As much as I would like to believe renewable energy technologies faired better than conventional power plants during Hurricane Sandy, my sentiments are guarded. On a technology sector web site to which I subscribed, there was a prudent question raised, “What happens when we have two disasters at once?” Or for that matter, what happens if there are more than three, four, … disasters?

Hurricane Sandy Uncovers Strength and Simplicity of Renewable Energy Systems

As much as  this Hope Addict  would like to think larger, static renewable energy systems will fair better than traditional power plants, I can’t help but think they too will be compromised after natural disasters–but to what extent, this remains to be seen. I think because the solar technologies have a faster innovation cycle, measures for decommissioning and recommissioning during disaster events, as well as deploying more distributed generation hybrid micro-/nano-grid systems that are smaller and more modular should be looked at where future contingency criteria and planning is concerned.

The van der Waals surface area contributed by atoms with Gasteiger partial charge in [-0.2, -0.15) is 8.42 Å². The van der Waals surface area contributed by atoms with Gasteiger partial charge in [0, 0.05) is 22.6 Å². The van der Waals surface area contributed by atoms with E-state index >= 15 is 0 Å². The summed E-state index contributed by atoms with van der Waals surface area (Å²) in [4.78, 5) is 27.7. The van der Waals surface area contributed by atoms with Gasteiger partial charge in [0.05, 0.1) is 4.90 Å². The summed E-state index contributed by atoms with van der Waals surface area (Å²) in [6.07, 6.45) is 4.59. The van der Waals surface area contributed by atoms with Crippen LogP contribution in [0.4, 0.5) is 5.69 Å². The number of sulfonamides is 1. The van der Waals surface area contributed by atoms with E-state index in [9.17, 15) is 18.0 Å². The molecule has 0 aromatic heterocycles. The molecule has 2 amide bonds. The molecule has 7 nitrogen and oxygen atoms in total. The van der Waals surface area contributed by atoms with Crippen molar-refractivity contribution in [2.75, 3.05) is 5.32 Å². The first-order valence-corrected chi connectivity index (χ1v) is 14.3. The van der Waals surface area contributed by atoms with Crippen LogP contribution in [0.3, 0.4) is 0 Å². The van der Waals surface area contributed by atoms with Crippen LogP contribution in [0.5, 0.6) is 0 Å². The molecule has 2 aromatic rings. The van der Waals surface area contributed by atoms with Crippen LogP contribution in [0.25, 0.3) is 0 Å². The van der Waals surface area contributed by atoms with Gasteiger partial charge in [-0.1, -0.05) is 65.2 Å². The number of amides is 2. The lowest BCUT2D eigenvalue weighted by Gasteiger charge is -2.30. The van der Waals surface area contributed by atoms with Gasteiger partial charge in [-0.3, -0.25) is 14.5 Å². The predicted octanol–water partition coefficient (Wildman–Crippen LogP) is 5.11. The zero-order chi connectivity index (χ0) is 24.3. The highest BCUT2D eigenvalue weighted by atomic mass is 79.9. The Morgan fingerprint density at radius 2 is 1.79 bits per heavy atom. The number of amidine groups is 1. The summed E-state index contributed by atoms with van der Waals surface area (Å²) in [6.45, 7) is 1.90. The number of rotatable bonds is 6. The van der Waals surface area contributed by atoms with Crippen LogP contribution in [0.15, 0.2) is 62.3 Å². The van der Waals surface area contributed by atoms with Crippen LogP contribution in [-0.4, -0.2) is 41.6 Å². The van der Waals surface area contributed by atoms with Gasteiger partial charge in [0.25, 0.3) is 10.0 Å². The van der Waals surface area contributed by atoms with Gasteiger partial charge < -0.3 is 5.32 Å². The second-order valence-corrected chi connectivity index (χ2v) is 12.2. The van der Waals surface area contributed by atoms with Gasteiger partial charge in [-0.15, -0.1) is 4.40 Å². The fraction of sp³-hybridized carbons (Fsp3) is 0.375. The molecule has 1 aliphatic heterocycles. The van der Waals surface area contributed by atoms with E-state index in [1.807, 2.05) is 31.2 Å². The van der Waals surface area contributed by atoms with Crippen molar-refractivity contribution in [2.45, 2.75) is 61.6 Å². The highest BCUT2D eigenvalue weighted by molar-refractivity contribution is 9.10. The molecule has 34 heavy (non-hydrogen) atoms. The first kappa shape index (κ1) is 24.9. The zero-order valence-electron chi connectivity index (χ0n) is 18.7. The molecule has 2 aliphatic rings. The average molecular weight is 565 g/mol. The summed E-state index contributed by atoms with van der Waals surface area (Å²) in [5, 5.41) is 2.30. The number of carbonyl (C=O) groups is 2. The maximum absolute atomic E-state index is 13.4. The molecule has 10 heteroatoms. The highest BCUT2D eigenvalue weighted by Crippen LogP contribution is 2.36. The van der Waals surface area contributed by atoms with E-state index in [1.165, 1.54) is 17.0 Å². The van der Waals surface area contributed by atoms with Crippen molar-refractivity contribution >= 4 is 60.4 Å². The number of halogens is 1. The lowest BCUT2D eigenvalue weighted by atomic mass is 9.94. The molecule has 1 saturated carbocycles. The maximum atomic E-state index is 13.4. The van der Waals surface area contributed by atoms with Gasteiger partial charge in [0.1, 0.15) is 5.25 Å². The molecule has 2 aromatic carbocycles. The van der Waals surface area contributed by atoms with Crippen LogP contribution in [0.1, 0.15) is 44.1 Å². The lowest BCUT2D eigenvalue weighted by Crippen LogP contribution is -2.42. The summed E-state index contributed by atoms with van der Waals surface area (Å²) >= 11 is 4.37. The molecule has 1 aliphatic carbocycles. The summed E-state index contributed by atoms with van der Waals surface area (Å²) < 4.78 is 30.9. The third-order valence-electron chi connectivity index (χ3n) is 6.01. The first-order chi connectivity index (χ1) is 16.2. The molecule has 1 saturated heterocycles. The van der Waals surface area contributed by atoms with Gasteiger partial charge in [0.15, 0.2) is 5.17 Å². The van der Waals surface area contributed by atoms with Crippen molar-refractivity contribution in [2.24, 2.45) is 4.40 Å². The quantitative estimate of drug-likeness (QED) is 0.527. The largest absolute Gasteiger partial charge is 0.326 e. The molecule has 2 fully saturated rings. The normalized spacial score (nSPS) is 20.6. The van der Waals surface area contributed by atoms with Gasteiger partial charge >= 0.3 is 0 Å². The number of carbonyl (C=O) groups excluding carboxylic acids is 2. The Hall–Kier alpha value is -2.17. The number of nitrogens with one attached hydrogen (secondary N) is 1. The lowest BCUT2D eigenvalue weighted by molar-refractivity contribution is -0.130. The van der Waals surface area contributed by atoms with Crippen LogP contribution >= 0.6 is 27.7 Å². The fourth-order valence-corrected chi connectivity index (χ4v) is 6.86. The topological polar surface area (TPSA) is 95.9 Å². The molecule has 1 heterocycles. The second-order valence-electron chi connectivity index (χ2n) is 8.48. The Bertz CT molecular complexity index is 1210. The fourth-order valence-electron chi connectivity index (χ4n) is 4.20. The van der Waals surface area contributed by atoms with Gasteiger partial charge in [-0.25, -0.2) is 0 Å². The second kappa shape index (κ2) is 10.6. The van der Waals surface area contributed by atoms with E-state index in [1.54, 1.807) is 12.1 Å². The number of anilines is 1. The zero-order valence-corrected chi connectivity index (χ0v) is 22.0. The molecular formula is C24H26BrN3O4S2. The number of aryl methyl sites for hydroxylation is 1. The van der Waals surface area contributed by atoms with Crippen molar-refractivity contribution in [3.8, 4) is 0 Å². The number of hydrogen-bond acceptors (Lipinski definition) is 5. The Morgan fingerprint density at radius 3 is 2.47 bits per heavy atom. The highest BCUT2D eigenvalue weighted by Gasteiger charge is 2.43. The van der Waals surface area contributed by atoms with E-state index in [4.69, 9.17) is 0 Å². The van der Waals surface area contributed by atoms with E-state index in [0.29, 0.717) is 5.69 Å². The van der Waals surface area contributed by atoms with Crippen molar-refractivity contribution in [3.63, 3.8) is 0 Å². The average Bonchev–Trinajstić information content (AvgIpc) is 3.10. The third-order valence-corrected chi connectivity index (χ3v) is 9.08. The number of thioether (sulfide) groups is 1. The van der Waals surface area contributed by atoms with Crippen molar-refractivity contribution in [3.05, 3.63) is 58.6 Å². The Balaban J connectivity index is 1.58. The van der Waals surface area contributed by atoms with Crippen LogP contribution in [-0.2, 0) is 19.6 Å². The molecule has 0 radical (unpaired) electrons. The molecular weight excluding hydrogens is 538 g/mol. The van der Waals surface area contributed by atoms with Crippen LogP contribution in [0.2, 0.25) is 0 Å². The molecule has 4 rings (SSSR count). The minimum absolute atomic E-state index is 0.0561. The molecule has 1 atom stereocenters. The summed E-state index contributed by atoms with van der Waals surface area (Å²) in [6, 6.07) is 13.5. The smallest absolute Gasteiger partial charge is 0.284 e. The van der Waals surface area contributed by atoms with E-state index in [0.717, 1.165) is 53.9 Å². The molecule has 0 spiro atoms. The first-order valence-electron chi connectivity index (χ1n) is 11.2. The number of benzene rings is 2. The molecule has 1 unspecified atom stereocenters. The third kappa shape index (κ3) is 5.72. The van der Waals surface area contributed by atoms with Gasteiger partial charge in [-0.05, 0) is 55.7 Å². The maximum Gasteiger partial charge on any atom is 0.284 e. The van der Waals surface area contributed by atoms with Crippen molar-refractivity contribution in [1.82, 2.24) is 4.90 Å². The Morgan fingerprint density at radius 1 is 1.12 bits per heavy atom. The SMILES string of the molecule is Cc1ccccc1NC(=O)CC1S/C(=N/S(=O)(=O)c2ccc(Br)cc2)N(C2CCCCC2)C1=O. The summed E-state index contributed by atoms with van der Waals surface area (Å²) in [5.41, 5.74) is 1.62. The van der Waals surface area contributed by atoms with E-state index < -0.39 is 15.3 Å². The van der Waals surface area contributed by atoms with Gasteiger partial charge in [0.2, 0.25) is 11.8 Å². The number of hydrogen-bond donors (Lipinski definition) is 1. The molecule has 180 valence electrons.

As I stated in a previous post, we cannot overlook the indifference and indisputable bidding of Mother Nature that will certainly continue to dictate. I accept what this will ultimately be. But the wise choice is to be prepared, adapt and control or eliminate whatever human actions, that we know beyond a reasonable doubt, are affecting the change that will ultimately ‘inconvenience’ many. We also need to acknowledge that the Earth and all its subsystems is a highly dynamic and changing place, and not to be controlled, but rather respected. Hopefully, the language of systemic causation will feature the operatives climate instability into the discussion more prominently.

PREPARE. RESPOND. ADAPT.